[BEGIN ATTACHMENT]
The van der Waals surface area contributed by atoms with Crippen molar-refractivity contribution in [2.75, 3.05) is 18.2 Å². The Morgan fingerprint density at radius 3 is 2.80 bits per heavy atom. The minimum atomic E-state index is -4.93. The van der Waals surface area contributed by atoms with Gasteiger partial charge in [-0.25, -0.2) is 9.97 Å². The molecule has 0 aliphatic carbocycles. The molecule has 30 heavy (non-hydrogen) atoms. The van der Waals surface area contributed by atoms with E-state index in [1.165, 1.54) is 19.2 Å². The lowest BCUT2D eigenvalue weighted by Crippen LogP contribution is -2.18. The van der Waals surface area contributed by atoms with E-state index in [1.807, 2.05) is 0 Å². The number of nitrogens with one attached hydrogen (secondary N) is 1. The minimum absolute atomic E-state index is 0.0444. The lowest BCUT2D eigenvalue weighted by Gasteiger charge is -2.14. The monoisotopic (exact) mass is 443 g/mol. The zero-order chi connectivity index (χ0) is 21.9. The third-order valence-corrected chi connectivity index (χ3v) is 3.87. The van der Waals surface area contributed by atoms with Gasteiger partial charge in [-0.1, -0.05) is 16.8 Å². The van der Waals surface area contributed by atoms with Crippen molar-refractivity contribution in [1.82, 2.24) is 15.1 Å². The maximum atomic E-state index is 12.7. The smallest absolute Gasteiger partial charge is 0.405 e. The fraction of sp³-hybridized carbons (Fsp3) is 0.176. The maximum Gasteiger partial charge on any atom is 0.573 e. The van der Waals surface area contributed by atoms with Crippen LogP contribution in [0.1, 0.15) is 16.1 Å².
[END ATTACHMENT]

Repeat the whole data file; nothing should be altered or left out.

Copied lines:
The van der Waals surface area contributed by atoms with Crippen molar-refractivity contribution in [2.75, 3.05) is 18.2 Å². The Morgan fingerprint density at radius 3 is 2.80 bits per heavy atom. The minimum atomic E-state index is -4.93. The van der Waals surface area contributed by atoms with Gasteiger partial charge in [-0.25, -0.2) is 9.97 Å². The molecule has 0 aliphatic carbocycles. The molecule has 30 heavy (non-hydrogen) atoms. The van der Waals surface area contributed by atoms with E-state index in [1.165, 1.54) is 19.2 Å². The lowest BCUT2D eigenvalue weighted by Crippen LogP contribution is -2.18. The van der Waals surface area contributed by atoms with E-state index in [1.807, 2.05) is 0 Å². The number of nitrogens with one attached hydrogen (secondary N) is 1. The minimum absolute atomic E-state index is 0.0444. The lowest BCUT2D eigenvalue weighted by Gasteiger charge is -2.14. The monoisotopic (exact) mass is 443 g/mol. The zero-order chi connectivity index (χ0) is 21.9. The third-order valence-corrected chi connectivity index (χ3v) is 3.87. The van der Waals surface area contributed by atoms with Gasteiger partial charge in [-0.1, -0.05) is 16.8 Å². The van der Waals surface area contributed by atoms with Crippen molar-refractivity contribution in [1.82, 2.24) is 15.1 Å². The maximum atomic E-state index is 12.7. The smallest absolute Gasteiger partial charge is 0.405 e. The fraction of sp³-hybridized carbons (Fsp3) is 0.176. The maximum Gasteiger partial charge on any atom is 0.573 e. The van der Waals surface area contributed by atoms with Crippen LogP contribution in [0.1, 0.15) is 16.1 Å².